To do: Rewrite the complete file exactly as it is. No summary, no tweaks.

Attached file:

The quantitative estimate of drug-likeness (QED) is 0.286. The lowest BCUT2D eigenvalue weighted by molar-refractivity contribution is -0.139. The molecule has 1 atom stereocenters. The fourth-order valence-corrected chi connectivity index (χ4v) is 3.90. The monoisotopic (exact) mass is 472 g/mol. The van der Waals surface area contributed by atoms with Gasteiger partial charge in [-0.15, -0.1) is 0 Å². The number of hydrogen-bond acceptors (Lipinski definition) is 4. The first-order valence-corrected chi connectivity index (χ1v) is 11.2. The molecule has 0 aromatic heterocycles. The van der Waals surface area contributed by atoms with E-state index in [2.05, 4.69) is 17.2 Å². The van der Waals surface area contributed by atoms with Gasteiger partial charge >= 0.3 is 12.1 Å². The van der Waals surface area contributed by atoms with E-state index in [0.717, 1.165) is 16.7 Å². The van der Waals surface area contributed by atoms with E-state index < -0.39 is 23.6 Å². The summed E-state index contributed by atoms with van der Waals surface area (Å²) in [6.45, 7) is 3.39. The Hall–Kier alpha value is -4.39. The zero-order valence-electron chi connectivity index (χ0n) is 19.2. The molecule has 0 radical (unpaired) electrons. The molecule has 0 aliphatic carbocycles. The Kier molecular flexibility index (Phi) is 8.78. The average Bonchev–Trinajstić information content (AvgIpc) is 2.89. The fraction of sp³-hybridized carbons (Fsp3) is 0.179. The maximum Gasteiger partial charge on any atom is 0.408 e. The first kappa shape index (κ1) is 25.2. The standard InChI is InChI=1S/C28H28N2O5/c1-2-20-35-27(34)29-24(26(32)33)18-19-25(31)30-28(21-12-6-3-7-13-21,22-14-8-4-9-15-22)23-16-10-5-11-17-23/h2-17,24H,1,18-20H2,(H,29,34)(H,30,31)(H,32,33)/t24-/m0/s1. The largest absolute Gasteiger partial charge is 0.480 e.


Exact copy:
The quantitative estimate of drug-likeness (QED) is 0.286. The lowest BCUT2D eigenvalue weighted by molar-refractivity contribution is -0.139. The molecule has 1 atom stereocenters. The fourth-order valence-corrected chi connectivity index (χ4v) is 3.90. The monoisotopic (exact) mass is 472 g/mol. The van der Waals surface area contributed by atoms with Gasteiger partial charge in [-0.15, -0.1) is 0 Å². The number of hydrogen-bond acceptors (Lipinski definition) is 4. The first-order valence-corrected chi connectivity index (χ1v) is 11.2. The molecule has 0 aromatic heterocycles. The van der Waals surface area contributed by atoms with E-state index in [2.05, 4.69) is 17.2 Å². The van der Waals surface area contributed by atoms with Gasteiger partial charge >= 0.3 is 12.1 Å². The van der Waals surface area contributed by atoms with E-state index in [0.717, 1.165) is 16.7 Å². The van der Waals surface area contributed by atoms with E-state index < -0.39 is 23.6 Å². The summed E-state index contributed by atoms with van der Waals surface area (Å²) in [6.45, 7) is 3.39. The Hall–Kier alpha value is -4.39. The zero-order valence-electron chi connectivity index (χ0n) is 19.2. The molecule has 0 radical (unpaired) electrons. The molecule has 0 aliphatic carbocycles. The Kier molecular flexibility index (Phi) is 8.78. The average Bonchev–Trinajstić information content (AvgIpc) is 2.89. The fraction of sp³-hybridized carbons (Fsp3) is 0.179. The maximum Gasteiger partial charge on any atom is 0.408 e. The first kappa shape index (κ1) is 25.2. The standard InChI is InChI=1S/C28H28N2O5/c1-2-20-35-27(34)29-24(26(32)33)18-19-25(31)30-28(21-12-6-3-7-13-21,22-14-8-4-9-15-22)23-16-10-5-11-17-23/h2-17,24H,1,18-20H2,(H,29,34)(H,30,31)(H,32,33)/t24-/m0/s1. The largest absolute Gasteiger partial charge is 0.480 e.